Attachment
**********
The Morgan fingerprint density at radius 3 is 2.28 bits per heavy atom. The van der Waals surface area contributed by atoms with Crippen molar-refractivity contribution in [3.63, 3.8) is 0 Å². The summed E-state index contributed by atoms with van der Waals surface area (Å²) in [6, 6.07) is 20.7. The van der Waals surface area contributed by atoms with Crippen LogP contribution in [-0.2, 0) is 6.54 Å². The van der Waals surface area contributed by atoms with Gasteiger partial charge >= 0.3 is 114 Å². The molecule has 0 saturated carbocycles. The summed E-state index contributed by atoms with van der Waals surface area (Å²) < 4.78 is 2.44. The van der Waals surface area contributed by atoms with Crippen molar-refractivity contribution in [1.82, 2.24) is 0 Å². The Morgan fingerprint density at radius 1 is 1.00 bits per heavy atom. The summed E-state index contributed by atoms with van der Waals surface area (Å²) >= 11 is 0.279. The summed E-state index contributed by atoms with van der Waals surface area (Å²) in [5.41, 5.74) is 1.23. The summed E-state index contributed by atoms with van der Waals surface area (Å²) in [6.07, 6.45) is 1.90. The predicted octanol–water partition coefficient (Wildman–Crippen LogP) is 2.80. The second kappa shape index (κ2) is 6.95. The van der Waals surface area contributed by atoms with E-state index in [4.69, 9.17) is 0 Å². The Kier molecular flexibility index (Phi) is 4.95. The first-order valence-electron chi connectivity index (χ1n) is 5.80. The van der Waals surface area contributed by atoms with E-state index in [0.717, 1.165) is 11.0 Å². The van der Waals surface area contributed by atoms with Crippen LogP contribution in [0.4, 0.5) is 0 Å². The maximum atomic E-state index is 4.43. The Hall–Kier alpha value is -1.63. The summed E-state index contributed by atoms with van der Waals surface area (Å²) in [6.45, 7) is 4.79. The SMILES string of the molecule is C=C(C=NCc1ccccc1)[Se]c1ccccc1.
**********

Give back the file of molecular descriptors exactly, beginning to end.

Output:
The Morgan fingerprint density at radius 3 is 2.28 bits per heavy atom. The van der Waals surface area contributed by atoms with Crippen molar-refractivity contribution in [3.63, 3.8) is 0 Å². The summed E-state index contributed by atoms with van der Waals surface area (Å²) in [6, 6.07) is 20.7. The van der Waals surface area contributed by atoms with Crippen LogP contribution in [-0.2, 0) is 6.54 Å². The van der Waals surface area contributed by atoms with Gasteiger partial charge >= 0.3 is 114 Å². The molecule has 0 saturated carbocycles. The summed E-state index contributed by atoms with van der Waals surface area (Å²) < 4.78 is 2.44. The van der Waals surface area contributed by atoms with Crippen molar-refractivity contribution in [1.82, 2.24) is 0 Å². The Morgan fingerprint density at radius 1 is 1.00 bits per heavy atom. The summed E-state index contributed by atoms with van der Waals surface area (Å²) >= 11 is 0.279. The summed E-state index contributed by atoms with van der Waals surface area (Å²) in [5.41, 5.74) is 1.23. The summed E-state index contributed by atoms with van der Waals surface area (Å²) in [6.07, 6.45) is 1.90. The predicted octanol–water partition coefficient (Wildman–Crippen LogP) is 2.80. The second kappa shape index (κ2) is 6.95. The van der Waals surface area contributed by atoms with E-state index in [4.69, 9.17) is 0 Å². The Kier molecular flexibility index (Phi) is 4.95. The first-order valence-electron chi connectivity index (χ1n) is 5.80. The van der Waals surface area contributed by atoms with E-state index in [0.717, 1.165) is 11.0 Å². The van der Waals surface area contributed by atoms with Crippen LogP contribution in [0.4, 0.5) is 0 Å². The maximum atomic E-state index is 4.43. The Hall–Kier alpha value is -1.63. The summed E-state index contributed by atoms with van der Waals surface area (Å²) in [6.45, 7) is 4.79. The SMILES string of the molecule is C=C(C=NCc1ccccc1)[Se]c1ccccc1.